What led you to textile design?
I’ve always loved to paint, draw, write – but didn’t find my passion for textiles until my second job after college. Back in high school I was teased for the “weird” vintage clothes I used to wear. Later I realized it was the beautifully crafted fabrics that probably attracted me first. Once I found textile design, I was hooked.
How did the vision for D. Bryant Archie Textiles begin?
My first job working with textiles was with Elizabeth Eakins. There, I was involved in almost every aspect of textile development and it sparked something in me. Soon it became clear I wanted to start my own company, but it took time to figure out how to scale it. A few years later on my honeymoon in Morocco, inspired by the breathtaking textiles there, I literally dreamt of starting with a luxurious blanket collection. The more I thought about it, the more it made sense to me. I started designing the first collection of seven blankets.
You can see a lot of global-inspiration in your textiles. How do you weave culture into your designs?
I’m continually interested in indigenous cultures. My design sensibilities are an extension of that. And no matter where I am, I notice colors, textures and often see patterns that inform my work in general or directly influence my next collection.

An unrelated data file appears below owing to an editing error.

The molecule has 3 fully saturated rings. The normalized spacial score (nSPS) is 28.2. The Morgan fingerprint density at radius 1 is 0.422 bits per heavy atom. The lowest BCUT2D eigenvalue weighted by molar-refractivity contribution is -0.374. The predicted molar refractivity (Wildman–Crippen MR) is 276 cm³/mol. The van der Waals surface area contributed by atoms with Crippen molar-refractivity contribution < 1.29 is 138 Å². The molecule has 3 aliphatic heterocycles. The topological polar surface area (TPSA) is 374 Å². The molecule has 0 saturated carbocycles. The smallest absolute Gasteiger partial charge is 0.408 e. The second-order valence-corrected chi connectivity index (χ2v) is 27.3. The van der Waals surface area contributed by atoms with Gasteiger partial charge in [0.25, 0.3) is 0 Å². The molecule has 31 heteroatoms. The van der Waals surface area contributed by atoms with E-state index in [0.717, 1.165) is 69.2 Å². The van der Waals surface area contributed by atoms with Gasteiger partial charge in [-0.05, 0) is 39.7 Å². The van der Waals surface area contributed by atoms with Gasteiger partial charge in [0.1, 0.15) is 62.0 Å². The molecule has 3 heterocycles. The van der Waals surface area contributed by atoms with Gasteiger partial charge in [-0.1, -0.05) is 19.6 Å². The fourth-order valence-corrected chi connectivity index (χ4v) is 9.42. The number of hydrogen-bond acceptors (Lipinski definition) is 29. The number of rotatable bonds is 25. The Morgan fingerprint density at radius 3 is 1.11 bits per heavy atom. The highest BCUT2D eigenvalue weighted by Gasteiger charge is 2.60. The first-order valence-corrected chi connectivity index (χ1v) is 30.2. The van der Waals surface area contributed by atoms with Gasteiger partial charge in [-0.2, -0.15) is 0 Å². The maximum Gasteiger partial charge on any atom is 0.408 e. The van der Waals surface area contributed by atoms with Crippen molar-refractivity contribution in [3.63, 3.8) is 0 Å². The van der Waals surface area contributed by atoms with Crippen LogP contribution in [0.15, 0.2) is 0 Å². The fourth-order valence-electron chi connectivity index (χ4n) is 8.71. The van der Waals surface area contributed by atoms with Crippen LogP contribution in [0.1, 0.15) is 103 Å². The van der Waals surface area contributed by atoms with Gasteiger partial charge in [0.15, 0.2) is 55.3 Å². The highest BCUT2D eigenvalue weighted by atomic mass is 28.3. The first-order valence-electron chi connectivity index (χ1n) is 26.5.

What cultures inspire your work?
Moroccan and Native American themes continue to re-surface. They’ve inspired my first collection until now. In Morocco, the vibrant, saturated colors as well as the weathered and patina textures continue to excite me. Being part Cherokee, I’m continually interested in American Indian culture and artifacts. The first time I saw a Navajo Chief Blanket I fell in love. It never gets old.
What has the experience been like working with artisans in Peru?
I learned product development and collaborated with Indian artisans while working for Elizabeth Eakins. It was an incredibly positive experience and set the bar really high. I started my company with the goal of making blankets that would be statement pieces for the home, truly works of art. I searched for textile artisans with a hand weaving heritage. Once I connected with Peruvian weavers with such a long history of hand weaving alpaca, a fiber native to the country, it just made sense to begin working there.
What’s next for D. Bryant Archie Textiles?
For spring, we’ll have new blanket and pillow collections that reflect an expanding network of partnerships with global artisan communities and the indigenous techniques they employ, in particular – beautiful hand embroidery. In addition to the retail stores that carry our bedding, pillows, bath and table linens around the country, our alpaca blankets and pillows are now available in a trade-only location for the first time – Michael Smith’s Jasper Showroom. I’ve admired his work for so long, way before starting my own company. Having my work represented by his showroom is such an honor.